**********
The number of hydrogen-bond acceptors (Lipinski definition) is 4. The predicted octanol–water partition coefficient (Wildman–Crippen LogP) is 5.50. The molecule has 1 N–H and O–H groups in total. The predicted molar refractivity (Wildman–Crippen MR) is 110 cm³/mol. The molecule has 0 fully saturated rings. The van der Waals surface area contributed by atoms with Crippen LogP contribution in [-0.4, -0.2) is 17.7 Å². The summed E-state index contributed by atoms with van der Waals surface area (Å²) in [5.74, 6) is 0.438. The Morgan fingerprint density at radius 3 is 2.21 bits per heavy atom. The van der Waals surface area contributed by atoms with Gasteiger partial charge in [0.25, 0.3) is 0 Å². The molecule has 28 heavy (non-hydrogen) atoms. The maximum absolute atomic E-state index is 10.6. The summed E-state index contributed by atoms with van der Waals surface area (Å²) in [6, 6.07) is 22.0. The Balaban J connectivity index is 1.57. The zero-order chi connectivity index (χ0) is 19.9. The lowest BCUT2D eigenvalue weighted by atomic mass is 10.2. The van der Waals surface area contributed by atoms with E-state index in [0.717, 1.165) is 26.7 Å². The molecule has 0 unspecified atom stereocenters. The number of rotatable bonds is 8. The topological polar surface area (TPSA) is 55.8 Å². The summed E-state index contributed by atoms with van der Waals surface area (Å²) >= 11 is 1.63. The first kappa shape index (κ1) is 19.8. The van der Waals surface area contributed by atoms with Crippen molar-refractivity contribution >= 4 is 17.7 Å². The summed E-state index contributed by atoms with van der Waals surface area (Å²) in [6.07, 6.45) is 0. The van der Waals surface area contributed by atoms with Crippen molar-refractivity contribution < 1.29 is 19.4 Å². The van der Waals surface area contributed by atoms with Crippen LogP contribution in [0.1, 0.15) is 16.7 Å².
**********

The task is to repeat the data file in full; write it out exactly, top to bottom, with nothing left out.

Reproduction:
The number of hydrogen-bond acceptors (Lipinski definition) is 4. The predicted octanol–water partition coefficient (Wildman–Crippen LogP) is 5.50. The molecule has 1 N–H and O–H groups in total. The predicted molar refractivity (Wildman–Crippen MR) is 110 cm³/mol. The molecule has 0 fully saturated rings. The van der Waals surface area contributed by atoms with Crippen LogP contribution in [-0.4, -0.2) is 17.7 Å². The summed E-state index contributed by atoms with van der Waals surface area (Å²) in [5.74, 6) is 0.438. The Morgan fingerprint density at radius 3 is 2.21 bits per heavy atom. The van der Waals surface area contributed by atoms with Gasteiger partial charge in [0.25, 0.3) is 0 Å². The molecule has 28 heavy (non-hydrogen) atoms. The maximum absolute atomic E-state index is 10.6. The summed E-state index contributed by atoms with van der Waals surface area (Å²) in [6, 6.07) is 22.0. The Balaban J connectivity index is 1.57. The zero-order chi connectivity index (χ0) is 19.9. The lowest BCUT2D eigenvalue weighted by atomic mass is 10.2. The van der Waals surface area contributed by atoms with E-state index in [0.717, 1.165) is 26.7 Å². The molecule has 0 unspecified atom stereocenters. The number of rotatable bonds is 8. The topological polar surface area (TPSA) is 55.8 Å². The summed E-state index contributed by atoms with van der Waals surface area (Å²) >= 11 is 1.63. The first kappa shape index (κ1) is 19.8. The van der Waals surface area contributed by atoms with Crippen molar-refractivity contribution >= 4 is 17.7 Å². The summed E-state index contributed by atoms with van der Waals surface area (Å²) in [6.07, 6.45) is 0. The van der Waals surface area contributed by atoms with Crippen molar-refractivity contribution < 1.29 is 19.4 Å². The van der Waals surface area contributed by atoms with Crippen LogP contribution in [0.1, 0.15) is 16.7 Å².